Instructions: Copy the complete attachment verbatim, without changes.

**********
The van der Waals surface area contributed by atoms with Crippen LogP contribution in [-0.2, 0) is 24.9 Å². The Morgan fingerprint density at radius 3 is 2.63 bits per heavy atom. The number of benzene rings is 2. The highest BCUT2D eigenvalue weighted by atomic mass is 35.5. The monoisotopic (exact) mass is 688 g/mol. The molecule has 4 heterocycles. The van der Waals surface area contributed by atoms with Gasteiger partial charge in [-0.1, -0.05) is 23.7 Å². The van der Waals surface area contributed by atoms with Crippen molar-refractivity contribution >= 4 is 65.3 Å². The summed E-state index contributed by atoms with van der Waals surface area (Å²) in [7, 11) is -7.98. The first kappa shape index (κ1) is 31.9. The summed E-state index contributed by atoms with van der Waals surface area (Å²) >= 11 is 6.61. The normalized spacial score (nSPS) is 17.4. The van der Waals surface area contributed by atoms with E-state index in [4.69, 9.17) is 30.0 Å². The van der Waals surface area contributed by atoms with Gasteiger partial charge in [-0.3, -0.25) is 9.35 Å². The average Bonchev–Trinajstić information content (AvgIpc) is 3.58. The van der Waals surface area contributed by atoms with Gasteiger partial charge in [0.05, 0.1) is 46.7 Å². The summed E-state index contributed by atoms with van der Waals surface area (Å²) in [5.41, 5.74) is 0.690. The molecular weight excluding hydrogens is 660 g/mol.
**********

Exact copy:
The van der Waals surface area contributed by atoms with Crippen LogP contribution in [-0.2, 0) is 24.9 Å². The Morgan fingerprint density at radius 3 is 2.63 bits per heavy atom. The number of benzene rings is 2. The highest BCUT2D eigenvalue weighted by atomic mass is 35.5. The monoisotopic (exact) mass is 688 g/mol. The molecule has 4 heterocycles. The van der Waals surface area contributed by atoms with Gasteiger partial charge in [-0.1, -0.05) is 23.7 Å². The van der Waals surface area contributed by atoms with Crippen molar-refractivity contribution >= 4 is 65.3 Å². The summed E-state index contributed by atoms with van der Waals surface area (Å²) in [7, 11) is -7.98. The first kappa shape index (κ1) is 31.9. The summed E-state index contributed by atoms with van der Waals surface area (Å²) >= 11 is 6.61. The normalized spacial score (nSPS) is 17.4. The van der Waals surface area contributed by atoms with E-state index in [4.69, 9.17) is 30.0 Å². The van der Waals surface area contributed by atoms with Gasteiger partial charge in [-0.3, -0.25) is 9.35 Å². The average Bonchev–Trinajstić information content (AvgIpc) is 3.58. The van der Waals surface area contributed by atoms with Gasteiger partial charge in [0.05, 0.1) is 46.7 Å². The summed E-state index contributed by atoms with van der Waals surface area (Å²) in [5.41, 5.74) is 0.690. The molecular weight excluding hydrogens is 660 g/mol.